For better or worse, it’s been soon. “Soon” has become my reflexive response to a question that she and I find ourselves fielding more often recently: “O, kelan na ang kasal?” We’ve been together for almost seven years now — I believe the technical term is “college sweethearts” — so I understand why our friends and family have started to wonder out loud and to our faces. And while we aren’t yet engaged as of this writing, I can say with enough certainty to publish in nationally-distributed newsprint that we will one day be married. One day soon.
But the truth is we don’t really need to get married. We’re capable of remaining in love, rearing children, and becoming productive members of society together, all without having to tie the knot. Because when you distill it and set aside all the matters of religious belief, marriage is really just a ring, a last name, and a bunch of papers. It’s the institutionalization of love, and it can cost a lot of money — not to mention the pressures of its irreversibility (especially here in the Philippines, the last remaining country in the world where divorce is illegal). So it’s not difficult to see why our generation is dubious about marriage.
Yet still, I do intend to pop the question, plan the big day, watch her walk down the aisle, try not to cry, and sit through the reception, in that order.
To be clear, it’s a matter of preference, and not of right or wrong. There’s certainly something romantic about believing that love can prevail without the institution of marriage. But that doesn’t necessarily mean marriage doesn’t have its merits, either
Marriage serves social functions by certifying, declaring, facilitating, and resolving a relationship. It’s a tangible and universal expression of the finality of a personal commitment, and of a direction in life w being able to share these with others can be profoundly liberating. There’s comfort in seeking the acknowledgment of your relationship in a sociocultural context, as opposed to insulating it. Also, marriage is primarily a celebration of love, and who wouldn’t want to celebrate love if it is, indeed, love?
Sure, love can exist in a vacuum. The point is that it doesn’t have to. For she and I, it’s less a matter of “Why?” than it is “Why the hell not?” Monetary costs notwithstanding, I don’t imagine that marriage can do anything to get in the way of a truly loving relationship that life can’t eventually deal out anyway. But in exchange, we get to profess our love in public, in a way that is universally recognized, with a celebration among our friends and family. And while your relationship is no less true and loving if you and your significant other don’t want that, I must say that I do.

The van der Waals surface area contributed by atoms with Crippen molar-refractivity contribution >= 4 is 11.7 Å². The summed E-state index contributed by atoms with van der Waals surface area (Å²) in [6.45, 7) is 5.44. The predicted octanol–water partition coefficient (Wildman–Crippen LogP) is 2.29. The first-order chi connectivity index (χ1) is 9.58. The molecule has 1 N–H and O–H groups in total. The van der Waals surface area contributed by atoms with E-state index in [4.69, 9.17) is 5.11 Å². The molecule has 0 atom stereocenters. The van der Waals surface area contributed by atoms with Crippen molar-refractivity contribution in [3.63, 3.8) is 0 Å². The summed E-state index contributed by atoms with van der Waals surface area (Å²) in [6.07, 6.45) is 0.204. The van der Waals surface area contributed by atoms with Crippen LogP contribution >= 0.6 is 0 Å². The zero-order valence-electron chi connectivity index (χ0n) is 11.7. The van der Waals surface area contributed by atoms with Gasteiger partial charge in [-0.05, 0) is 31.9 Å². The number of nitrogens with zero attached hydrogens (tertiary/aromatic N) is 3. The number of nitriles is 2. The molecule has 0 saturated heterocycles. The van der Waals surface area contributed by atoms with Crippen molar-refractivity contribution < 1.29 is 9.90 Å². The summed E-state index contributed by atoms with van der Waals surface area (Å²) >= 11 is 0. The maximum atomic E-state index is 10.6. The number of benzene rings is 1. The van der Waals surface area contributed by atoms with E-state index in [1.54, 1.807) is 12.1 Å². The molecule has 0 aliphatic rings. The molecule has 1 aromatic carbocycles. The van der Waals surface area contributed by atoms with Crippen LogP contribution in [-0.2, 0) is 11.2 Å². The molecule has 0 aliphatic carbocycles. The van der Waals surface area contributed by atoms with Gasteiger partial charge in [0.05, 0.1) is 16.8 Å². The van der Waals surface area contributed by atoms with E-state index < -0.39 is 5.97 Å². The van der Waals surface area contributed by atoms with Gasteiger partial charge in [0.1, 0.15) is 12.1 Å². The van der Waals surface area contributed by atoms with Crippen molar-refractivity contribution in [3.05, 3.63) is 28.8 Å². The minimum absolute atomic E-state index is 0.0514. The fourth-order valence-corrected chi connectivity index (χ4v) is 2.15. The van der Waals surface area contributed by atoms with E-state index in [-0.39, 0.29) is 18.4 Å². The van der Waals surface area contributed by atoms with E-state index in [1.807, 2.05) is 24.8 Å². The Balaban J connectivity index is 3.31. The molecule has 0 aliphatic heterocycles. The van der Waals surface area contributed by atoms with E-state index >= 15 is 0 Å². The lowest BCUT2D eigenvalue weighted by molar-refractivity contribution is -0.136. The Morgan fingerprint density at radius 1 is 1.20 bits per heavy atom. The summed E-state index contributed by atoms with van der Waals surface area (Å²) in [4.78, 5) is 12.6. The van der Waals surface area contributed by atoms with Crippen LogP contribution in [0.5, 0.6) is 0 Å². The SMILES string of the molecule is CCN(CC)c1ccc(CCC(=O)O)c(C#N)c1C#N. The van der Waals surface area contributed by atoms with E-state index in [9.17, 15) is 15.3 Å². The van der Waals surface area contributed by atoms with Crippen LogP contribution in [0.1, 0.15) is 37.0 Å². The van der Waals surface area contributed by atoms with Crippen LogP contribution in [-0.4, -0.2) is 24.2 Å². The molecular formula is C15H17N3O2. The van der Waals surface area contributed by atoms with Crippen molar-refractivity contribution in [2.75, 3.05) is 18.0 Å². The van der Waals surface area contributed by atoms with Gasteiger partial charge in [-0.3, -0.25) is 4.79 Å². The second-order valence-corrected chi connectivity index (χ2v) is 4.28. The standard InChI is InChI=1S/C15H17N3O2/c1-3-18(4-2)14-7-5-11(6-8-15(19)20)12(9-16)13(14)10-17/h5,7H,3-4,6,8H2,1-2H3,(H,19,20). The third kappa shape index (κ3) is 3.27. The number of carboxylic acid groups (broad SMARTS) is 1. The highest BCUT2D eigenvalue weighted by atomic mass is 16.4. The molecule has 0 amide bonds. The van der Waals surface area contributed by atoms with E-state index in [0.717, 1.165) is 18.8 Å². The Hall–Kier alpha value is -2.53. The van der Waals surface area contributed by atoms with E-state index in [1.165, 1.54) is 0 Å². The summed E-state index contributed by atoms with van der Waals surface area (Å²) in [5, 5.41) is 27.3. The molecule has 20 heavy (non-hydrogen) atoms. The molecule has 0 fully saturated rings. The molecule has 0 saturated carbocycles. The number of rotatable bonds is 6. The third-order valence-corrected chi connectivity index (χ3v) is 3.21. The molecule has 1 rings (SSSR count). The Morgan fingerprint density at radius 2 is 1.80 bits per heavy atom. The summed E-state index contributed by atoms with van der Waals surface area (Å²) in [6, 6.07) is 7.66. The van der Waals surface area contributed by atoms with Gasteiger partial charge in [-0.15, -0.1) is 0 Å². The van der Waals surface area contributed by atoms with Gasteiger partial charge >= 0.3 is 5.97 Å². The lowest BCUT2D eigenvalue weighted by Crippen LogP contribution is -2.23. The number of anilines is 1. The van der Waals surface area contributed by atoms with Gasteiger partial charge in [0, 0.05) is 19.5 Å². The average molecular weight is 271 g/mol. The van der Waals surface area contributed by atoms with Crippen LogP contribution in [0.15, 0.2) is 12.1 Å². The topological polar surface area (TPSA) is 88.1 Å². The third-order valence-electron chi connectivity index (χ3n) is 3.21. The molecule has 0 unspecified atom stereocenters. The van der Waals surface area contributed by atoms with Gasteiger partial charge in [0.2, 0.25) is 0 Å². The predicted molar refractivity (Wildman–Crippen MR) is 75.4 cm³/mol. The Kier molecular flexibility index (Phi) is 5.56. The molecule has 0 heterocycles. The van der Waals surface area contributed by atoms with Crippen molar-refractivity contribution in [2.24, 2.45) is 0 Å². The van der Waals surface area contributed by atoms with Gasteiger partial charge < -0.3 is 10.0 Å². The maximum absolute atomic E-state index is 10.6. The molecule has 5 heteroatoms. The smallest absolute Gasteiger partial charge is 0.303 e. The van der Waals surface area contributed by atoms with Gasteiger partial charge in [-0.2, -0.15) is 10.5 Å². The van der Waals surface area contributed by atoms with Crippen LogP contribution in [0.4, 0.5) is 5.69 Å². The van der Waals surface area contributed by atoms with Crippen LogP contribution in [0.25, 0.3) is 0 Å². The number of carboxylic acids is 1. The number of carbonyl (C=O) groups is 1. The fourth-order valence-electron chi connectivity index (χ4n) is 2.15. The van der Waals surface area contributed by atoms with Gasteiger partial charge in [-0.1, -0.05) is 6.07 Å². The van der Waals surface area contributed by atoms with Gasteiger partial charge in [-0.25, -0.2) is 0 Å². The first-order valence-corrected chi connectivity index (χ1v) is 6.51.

If your parents got married at the same age as you are now, chances are their Sunday lunch parinig of having a grandchild has been happening more frequently. Multiply those instances by five if you’re the only childbearing member of the family. I don’t know how to gently break it to them that I don’t see myself walking down the aisle anytime soon — or maybe at all.
One can argue that I, a single girl in (almost) her mid-20s, am bitter about love given the aforementioned factors. And that, in effect, will make me disregard the idea of tying the knot altogether. While that’s partly true, I’m also a believer in love, and the fact that it should thrive under all circumstances, married or not.
Yes, I get it. Marriage is an important civil and social symbol. It’s a celebration of your love — gowns, flowers, cakes, and all — in front of your family and friends. You take a ton of photos just to show to the world that, hey, we’re doing something right in this lifetime. There are certain benefits like lower taxes, cheaper rent (because you’re sharing the bill with another person), and less judgmental stares from your titas. While all of this is appealing to some, I only see marriage as an add-on or a power-up to an already awesome relationship, and not a necessity. It’s like the cherry on top of a really good chocolate sundae; not having that cherry won’t make it any less good.
I’m not saying that marriage is bad, because it isn’t. It’s just that we shouldn’t be pressured by anyone among our friends or at our family reunions to commit ourselves to a single person until the end of time. That’s unfair considering that the only commitment we need to make is to ourselves, and our own happiness. And if the idea of grand gestures or hundreds of thousands worth of debt just for a day of celebration doesn’t appeal to you, then that’s fine.
Marriage shouldn’t be a defining factor or a requirement in any relationship. It’s just a bonus.